Peter Underwood’s Anzac battles

Nine years ago today, in his fifth Anzac Day speech as governor of Tasmania and just months before he died in office, Peter Underwood urged Tasmanians to “seek out the truth” about the 1914-18 “Great War” and how we might avoid repeating it.

In that speech, Underwood quoted historian Joanna Bourke: “For politicians, military strategists and many historians, war may be about … territory or … national honour, but for the man on active service warfare is concerned with the killing of other people.”

We should remember and honour all our Anzac veterans, Underwood said, “for they went to where they had no wish to go, and did what they had no wish to do, because they believed that they had to do so in order to give us peace and freedom.” 

But remembrance and honour were not enough: “We must actively strive for peace on a daily basis and … properly honour and remember those who were killed or wounded while their country engaged them in the business of killing, by declaring 2014, this centennial year of the start of the War to end all Wars, the Year of Peace.”

His words aroused a storm of protest. The governor should resign, Andrew Bolt wrote from Melbourne. RSL state president Robert Dick said many veterans had called to say the speech was insensitive, disrespectful, political and inappropriate. He was called a “pompous pacifist”. Some felt he should be barred from attending the 2015 Anzac Centenary, an idea that got traction over following days.

If critics were shocked, they hadn’t been listening. Anzac Day, Underwood said in his first speech in 2010, marked “the most appalling and disastrous military and naval engagement in which so many of our soldiers and sailors died or were wounded and the survivors defeated”.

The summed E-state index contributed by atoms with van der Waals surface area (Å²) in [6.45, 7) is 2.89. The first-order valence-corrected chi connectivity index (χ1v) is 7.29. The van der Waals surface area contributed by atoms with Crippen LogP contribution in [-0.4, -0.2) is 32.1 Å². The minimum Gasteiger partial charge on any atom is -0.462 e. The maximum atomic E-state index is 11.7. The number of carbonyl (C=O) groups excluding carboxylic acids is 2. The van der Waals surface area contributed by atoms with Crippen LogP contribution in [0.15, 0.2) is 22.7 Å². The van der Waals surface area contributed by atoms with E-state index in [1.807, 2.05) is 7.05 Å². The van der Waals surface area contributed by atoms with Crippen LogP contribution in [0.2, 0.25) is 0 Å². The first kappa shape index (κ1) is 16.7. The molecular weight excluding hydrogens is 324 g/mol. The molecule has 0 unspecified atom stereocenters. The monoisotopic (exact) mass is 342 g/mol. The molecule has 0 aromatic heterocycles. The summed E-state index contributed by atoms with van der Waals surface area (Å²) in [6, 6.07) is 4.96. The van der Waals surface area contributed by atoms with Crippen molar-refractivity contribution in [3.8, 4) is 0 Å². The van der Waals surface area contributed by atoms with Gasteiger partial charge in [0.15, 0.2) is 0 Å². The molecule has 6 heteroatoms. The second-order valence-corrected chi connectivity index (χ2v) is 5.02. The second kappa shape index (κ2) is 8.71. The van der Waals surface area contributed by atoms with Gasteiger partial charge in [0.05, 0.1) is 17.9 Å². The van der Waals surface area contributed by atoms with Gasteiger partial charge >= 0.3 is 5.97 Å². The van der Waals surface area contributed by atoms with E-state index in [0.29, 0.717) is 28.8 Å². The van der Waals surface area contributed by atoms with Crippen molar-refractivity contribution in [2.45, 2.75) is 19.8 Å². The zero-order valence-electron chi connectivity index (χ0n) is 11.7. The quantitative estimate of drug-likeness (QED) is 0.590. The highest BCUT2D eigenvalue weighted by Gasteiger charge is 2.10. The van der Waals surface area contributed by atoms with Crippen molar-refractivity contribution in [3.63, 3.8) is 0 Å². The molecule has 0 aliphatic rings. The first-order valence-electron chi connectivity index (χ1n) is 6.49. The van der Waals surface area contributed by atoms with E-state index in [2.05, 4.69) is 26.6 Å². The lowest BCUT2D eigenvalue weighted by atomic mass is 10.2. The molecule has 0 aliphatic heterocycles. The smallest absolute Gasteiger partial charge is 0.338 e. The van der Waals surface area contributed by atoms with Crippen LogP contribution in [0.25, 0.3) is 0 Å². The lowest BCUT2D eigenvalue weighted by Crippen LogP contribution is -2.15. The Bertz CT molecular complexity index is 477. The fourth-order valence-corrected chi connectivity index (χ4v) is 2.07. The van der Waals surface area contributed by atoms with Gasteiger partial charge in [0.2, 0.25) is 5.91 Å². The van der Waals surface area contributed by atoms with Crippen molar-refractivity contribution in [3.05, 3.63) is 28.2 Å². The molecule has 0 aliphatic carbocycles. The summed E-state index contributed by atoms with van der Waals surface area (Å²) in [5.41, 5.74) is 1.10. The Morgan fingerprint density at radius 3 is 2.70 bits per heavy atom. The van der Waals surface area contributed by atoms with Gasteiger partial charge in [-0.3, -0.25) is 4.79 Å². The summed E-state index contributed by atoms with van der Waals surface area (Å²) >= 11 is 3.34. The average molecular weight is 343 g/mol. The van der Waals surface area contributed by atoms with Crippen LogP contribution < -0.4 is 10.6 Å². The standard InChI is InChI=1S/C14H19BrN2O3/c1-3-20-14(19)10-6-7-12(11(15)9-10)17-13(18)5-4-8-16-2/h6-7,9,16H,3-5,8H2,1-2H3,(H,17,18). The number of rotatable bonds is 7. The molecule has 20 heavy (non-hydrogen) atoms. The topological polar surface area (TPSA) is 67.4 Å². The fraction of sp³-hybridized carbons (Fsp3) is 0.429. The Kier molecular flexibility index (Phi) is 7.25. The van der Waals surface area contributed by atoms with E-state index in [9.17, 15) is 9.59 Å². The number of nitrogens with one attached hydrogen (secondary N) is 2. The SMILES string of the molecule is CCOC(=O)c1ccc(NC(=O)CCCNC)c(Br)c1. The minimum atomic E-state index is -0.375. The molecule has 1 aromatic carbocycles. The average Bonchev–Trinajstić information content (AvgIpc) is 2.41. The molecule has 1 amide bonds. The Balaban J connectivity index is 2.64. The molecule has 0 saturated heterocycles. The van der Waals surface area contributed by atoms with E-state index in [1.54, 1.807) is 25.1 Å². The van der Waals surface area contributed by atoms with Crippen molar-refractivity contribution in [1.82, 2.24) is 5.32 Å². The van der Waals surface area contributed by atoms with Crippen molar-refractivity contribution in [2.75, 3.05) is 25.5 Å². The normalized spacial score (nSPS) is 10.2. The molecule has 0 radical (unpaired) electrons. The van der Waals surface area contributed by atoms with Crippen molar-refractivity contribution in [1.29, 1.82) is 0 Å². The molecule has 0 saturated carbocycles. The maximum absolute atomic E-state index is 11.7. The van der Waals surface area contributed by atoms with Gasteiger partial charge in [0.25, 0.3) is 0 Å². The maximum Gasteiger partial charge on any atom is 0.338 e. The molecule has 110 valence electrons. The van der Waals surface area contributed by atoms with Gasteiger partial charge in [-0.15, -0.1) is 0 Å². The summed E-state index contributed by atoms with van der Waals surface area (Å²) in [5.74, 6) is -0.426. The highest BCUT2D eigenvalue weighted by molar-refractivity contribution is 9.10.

“They may well have been heroic,” he said in 2011, but “but the business of war is never itself heroic… It is ugly. It is horrible. It is terrifying. It is lonely and it is painful. We mustn’t let all those fine words about the Anzac Spirit gloss over the horror of war.”

In 2012: “Formally honouring the dead and injured is not enough. Anzac Day is a day on which we should also ask those hard questions about the meaning of wars, their causes and outcomes in order to become resolute about peace… [or] about fighting when fighting is a … necessary and unavoidable act of self-protection.”

In 2013, Peter Underwood took apart the purple prose of an army officer of a later era who wrote of soldiers, as they died at Anzac Cove, passing on the “torch of freedom” to comrades following them. The writer would not have said this, said Underwood, had he himself been in that “deadly hail of … bullets and shells that saw so many young men ripped apart”.

Who could disagree with any of this? I missed out on Vietnam because my birth date was not drawn from the barrel in one of those bizarre 1960s conscription raffles, so I never had to dodge a real bullet. But I can relate to the governor’s words just as I can to those of the Tasmanian Vietnam veterans interviewed by Mercury writer Amber Wilson last week. 

Underwood would surely have agreed wholeheartedly with the point of Wilson’s article – that the war service of returning Vietnam soldiers did not get the recognition it deserved – and with veteran Byron Nicol’s plea that Tasmanians learn the history of the Vietnam war to appreciate “what they’ve got and what we’ve been through”.

This is complicated. In 2012 Underwood quoted musings of the English philosopher A.C. Grayling about “a few fat old men who stay at home in offices” sending “thousands of youths to be maimed and killed” – a sentiment that never rests comfortably with the young men who return from the battle. Fighting the politicians’ war makes it their war too.

Contrary to detractors’ accusations, Underwood was not a pacifist. In the public furore over his 2014 speech he made it known that he was not and had never been a Quaker. In 2012 he identified a “necessary and unavoidable act of self-protection” as reason to fight. It’s worth noting that only one of the many conflicts involving Australian contingents, World War II, directly threatened our territory.

Honouring and caring for our veterans – as we do, as we should – does not mean accepting without question the mindsets that sent them into battle. Peter Underwood was a wise and thoughtful man and a governor of consequence. He deserves our gratitude.

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